Call for nuclear revival in power-hungry Philippines

The Philippine government opened the Bataan Nuclear Power Plant in 2009 to tourists for a fee, helping defray the cost of maintaining the non-operational facility.
The Philippine government opened the Bataan Nuclear Power Plant in 2009 to tourists for a fee, helping defray the cost of maintaining the non-operational facility.PHOTO: REUTERS

MANILA • Filipino Wilfredo Torres was hired as a technician for South-east Asia's only nuclear power plant in the 1980s, but has spent the past decade giving guided tours at the never-used facility.

The Philippines spent US$2.3 billion on the 621MW Bataan Nuclear Power Plant, located 200km north-west of the capital Manila, but mothballed it in 1986 after the collapse of a dictatorship and the devastating Chernobyl disaster.

Now, there is a chance Mr Torres, 56, might get to see the plant in action before he retires in four years.

As power demand soars in one of the world's fastest-growing economies, the Philippines is looking seriously again at nuclear power and urging President Rodrigo Duterte to fast-track its revival.

"With the need for cheaper, reliable power, nuclear is ideal," said Energy Assistant Secretary Gerardo Erguiza.

Previous attempts to pursue nuclear energy in the Philippines have failed due to safety concerns and because central to the plan is the revival of the Bataan plant, built during dictator Ferdinand Marcos' rule.

Marcos ordered the Bataan plant built in 1976 to counter an energy crisis, convinced that nuclear energy was the solution to the Middle East oil embargo at that time.

  • BATAAN NUCLEAR POWER PLANT

    US$2.3b

    Cost of the plant, which was never used.

    621

    Megawatt capacity.

    1986

    The year it was mothballed.

From 2009, the government opened the plant to tourists for a fee, helping defray the cost of maintaining it, along with an annual state budget that was 32 million pesos (S$821,000) this year.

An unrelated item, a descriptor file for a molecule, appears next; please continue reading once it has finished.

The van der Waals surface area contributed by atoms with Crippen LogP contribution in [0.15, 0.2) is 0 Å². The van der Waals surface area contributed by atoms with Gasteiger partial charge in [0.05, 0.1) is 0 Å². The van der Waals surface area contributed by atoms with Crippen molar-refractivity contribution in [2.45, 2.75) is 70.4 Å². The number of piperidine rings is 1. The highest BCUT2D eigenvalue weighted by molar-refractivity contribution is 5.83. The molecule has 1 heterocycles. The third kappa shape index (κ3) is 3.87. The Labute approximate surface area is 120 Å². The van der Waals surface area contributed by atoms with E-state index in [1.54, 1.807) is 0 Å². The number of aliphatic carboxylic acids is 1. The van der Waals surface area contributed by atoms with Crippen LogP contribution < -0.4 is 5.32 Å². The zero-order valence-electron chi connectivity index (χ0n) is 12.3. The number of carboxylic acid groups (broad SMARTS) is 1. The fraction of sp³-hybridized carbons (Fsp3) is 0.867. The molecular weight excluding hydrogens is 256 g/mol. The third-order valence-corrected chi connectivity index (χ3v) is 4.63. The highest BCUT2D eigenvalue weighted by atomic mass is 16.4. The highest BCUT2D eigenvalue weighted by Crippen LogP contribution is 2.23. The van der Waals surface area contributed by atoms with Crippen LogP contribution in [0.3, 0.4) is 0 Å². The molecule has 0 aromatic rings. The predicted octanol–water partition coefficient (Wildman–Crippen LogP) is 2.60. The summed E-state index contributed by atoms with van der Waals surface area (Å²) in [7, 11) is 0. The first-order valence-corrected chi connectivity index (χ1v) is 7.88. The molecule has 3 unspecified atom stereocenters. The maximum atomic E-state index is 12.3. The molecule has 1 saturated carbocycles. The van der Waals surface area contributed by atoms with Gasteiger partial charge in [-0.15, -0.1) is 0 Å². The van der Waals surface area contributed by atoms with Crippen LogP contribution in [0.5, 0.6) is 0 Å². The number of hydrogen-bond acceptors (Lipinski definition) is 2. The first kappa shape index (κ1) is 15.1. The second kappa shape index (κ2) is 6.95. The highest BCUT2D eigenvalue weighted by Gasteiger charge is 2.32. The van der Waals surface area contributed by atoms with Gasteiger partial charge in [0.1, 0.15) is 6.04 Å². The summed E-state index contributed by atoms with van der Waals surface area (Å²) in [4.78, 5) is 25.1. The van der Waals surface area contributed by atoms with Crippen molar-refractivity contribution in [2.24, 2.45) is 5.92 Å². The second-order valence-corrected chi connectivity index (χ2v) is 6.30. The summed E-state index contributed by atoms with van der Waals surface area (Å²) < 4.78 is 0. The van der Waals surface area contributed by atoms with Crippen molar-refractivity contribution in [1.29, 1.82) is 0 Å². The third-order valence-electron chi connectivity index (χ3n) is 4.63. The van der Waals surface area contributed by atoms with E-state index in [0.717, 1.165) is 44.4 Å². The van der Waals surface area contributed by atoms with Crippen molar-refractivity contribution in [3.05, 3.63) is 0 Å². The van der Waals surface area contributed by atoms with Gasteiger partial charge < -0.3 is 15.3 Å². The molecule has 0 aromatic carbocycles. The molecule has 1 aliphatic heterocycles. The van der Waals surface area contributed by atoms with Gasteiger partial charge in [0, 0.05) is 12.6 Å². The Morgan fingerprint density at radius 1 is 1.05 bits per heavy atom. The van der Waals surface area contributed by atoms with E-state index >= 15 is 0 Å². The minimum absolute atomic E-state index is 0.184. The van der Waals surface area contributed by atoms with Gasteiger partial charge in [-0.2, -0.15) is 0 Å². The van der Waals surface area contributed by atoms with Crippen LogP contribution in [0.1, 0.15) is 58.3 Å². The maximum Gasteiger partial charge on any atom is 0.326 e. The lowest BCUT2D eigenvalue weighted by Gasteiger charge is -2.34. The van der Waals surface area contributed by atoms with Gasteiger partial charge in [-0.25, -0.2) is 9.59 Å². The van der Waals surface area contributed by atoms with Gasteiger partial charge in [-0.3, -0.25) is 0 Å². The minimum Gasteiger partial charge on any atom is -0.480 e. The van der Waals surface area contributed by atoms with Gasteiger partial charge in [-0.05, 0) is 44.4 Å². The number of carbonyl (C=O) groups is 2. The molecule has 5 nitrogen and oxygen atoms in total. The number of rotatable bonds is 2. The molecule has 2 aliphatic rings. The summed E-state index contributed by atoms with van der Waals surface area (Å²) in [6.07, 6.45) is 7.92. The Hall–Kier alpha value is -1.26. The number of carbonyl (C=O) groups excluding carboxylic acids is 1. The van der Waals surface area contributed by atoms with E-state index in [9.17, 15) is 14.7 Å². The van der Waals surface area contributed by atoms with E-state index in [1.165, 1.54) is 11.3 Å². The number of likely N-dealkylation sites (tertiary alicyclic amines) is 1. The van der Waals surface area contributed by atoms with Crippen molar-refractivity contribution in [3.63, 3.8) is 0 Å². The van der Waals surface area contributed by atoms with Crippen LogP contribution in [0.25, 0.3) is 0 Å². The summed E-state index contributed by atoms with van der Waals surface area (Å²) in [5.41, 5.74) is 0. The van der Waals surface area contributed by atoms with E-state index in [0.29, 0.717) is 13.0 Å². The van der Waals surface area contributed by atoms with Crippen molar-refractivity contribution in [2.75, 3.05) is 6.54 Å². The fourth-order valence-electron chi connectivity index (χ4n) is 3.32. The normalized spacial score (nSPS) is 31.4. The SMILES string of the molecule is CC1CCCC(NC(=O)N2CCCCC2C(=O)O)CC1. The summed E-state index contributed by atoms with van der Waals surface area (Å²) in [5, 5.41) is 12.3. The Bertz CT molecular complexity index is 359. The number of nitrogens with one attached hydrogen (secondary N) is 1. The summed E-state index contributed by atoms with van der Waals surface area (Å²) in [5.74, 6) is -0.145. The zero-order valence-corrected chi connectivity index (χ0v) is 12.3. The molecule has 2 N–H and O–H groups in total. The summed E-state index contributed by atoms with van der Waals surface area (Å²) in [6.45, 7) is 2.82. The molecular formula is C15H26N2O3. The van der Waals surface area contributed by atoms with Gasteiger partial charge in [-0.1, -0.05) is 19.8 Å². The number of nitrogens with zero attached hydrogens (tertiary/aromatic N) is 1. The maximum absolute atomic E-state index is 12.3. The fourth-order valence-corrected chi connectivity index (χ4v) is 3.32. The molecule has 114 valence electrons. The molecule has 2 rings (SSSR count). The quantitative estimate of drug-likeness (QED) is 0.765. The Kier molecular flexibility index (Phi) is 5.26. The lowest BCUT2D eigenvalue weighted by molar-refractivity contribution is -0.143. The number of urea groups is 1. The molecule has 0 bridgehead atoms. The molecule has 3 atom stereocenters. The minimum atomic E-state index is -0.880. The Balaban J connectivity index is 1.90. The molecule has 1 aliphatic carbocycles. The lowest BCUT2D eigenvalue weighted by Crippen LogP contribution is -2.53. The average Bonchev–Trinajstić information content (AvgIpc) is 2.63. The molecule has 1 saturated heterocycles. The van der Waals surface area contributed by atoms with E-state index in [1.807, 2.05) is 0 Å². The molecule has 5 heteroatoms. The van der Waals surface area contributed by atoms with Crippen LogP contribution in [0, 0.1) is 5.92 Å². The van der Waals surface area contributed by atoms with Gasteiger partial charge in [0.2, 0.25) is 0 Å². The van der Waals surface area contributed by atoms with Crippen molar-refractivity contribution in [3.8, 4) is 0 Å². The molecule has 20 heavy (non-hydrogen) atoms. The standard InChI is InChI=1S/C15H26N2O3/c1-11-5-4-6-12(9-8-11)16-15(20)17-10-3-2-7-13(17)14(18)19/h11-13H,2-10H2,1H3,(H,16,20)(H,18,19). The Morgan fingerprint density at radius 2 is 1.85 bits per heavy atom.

Coal fuels half of the Philippines' power grid, with natural gas and renewables each accounting for more than a fifth and oil the rest. With an economy growing at 6.8 per cent in the first quarter, Manila expects energy consumption to triple to 67,000MW by 2040.

By tapping nuclear, electricity costs will drop, said Mr Carlo Arcilla, director of the Philippine Nuclear Research Institute.

Philippine power rates, which are not state-subsidised, were ranked the 16th most expensive out of 44 countries polled in a 2016 study commissioned by power retailer Manila Electric. Japan topped the list.

Nuclear reactor builders Korea Hydro & Nuclear Power and Russia's Rosatom submitted plans last year to rehabilitate the Bataan plant, at costs ranging from US$1 billion (S$1.35 billion) to more than US$3 billion. Other firms that have shown interest include China's top nuclear power plant builder, China Nuclear Engineering and Construction, and Belgium's Tractebel.

Geologist Kelvin Rodolfo has repeatedly warned against the activation of the Bataan plant, saying it sits on an active earthquake fault that runs through a volcano, currently dormant. "A nuclear accident there would affect a much larger area than the Philippines alone, and so the Philippines cannot make the decision to activate (it) all by itself," said Dr Rodolfo.

International Atomic Energy Agency director-general Yukiya Amano met Philippine energy officials in February to discuss Manila's possible nuclear plans. An agency review mission to the Philippines is planned for later this year.

REUTERS

A version of this article appeared in the print edition of The Straits Times on May 24, 2018, with the headline 'Call for nuclear revival in power-hungry Philippines'. Print Edition | Subscribe